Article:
American terrorism towards black people:

For the purpose of placing the murder of George Floyd in a larger historical context, Haley Price created four ClioVis timelines. Many of the events had significant scholarly material that William Jones and Alina Scott provided. Although the timelines are not complete, they help viewers understand the historical forces at play throughout history [1, 2].
The timelines created by Haley Price are intended to put the 2020 Black Lives Matter protests in historical perspective. Data from current news articles and websites like and were mostly utilised. Please only read this chronology once. Take your time, learn a bit at a time, and then teach someone you care about what you have learned [3, 4].
I revised the timeline, concentrating on the period up to 1860, for substance, syntax, and punctuation. I thought that I had to mention a few things that happened outside the US’s national borders. I made the choice to incorporate regionally expansive linkages in certain events’ descriptions rather than adding them to the chronology [5-7].
The project’s primary objective is to demonstrate the antiblackness that permeates all levels of government, including those at the federal, state, and municipal levels. The research also demonstrates how Black people are resilient and resistant to institutional oppression [8-10].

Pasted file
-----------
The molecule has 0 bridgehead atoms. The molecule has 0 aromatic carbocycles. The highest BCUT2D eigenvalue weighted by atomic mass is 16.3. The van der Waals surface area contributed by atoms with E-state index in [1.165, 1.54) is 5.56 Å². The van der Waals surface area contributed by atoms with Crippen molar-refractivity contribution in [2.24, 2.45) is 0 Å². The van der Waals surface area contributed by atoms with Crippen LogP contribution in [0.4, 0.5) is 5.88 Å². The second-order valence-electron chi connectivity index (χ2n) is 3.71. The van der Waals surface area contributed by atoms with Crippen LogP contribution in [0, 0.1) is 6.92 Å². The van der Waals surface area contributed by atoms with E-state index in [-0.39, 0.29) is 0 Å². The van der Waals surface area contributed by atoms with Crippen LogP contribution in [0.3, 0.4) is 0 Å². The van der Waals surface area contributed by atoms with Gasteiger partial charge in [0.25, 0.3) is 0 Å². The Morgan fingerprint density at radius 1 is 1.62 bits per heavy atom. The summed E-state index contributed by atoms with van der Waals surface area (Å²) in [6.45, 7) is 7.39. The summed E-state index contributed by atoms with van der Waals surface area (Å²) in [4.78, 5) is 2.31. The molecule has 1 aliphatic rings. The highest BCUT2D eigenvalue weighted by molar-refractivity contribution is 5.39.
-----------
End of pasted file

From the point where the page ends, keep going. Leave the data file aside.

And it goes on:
The timelines are an amazing teaching and learning tool for the political history of the historical period we are in since they do a great job of emphasizing significant dates in Civil Rights action and legislation. Other people are encouraged to create their own timelines since the struggle for Black Lives transcends political and legal restrictions [11-13].
Because of their natural hair, Black Americans have historically been stigmatized and treated unfairly. Legislators in at least 15 states have discussed banning hair discrimination this legislative session. The CROWN Act, which stands for “Creating a Respectful and Open World for Natural Hair,” was adopted by the US House in March [14, 15].
In Louisiana, the CROWN Act was initially presented in the spring of that year. Legal experts believe that additional states will pass similar measures. She emphasizes calls for racial justice, a rise in Black hair awareness, and the U.S. Army’s decision to end its ban on dreadlocks in 2017 [16, 17].
Steven Ultrino, a state representative from Massachusetts, has presented a measure that would have outlawed prejudice against natural hairstyles in educational institutions. In Florida, a similar law has been in limbo for the past three years. The bill’s proponents remind out that Black pupils are still subjected to discrimination because of their hair [18].
According to a research, natural hairstyles are associated with Black women’s perceptions of their professionalism, competence, and likelihood of being recommended for a job interview. 53% of Black girls as young as 5 years old have encountered hair prejudice, according to a Dove survey [19, 20].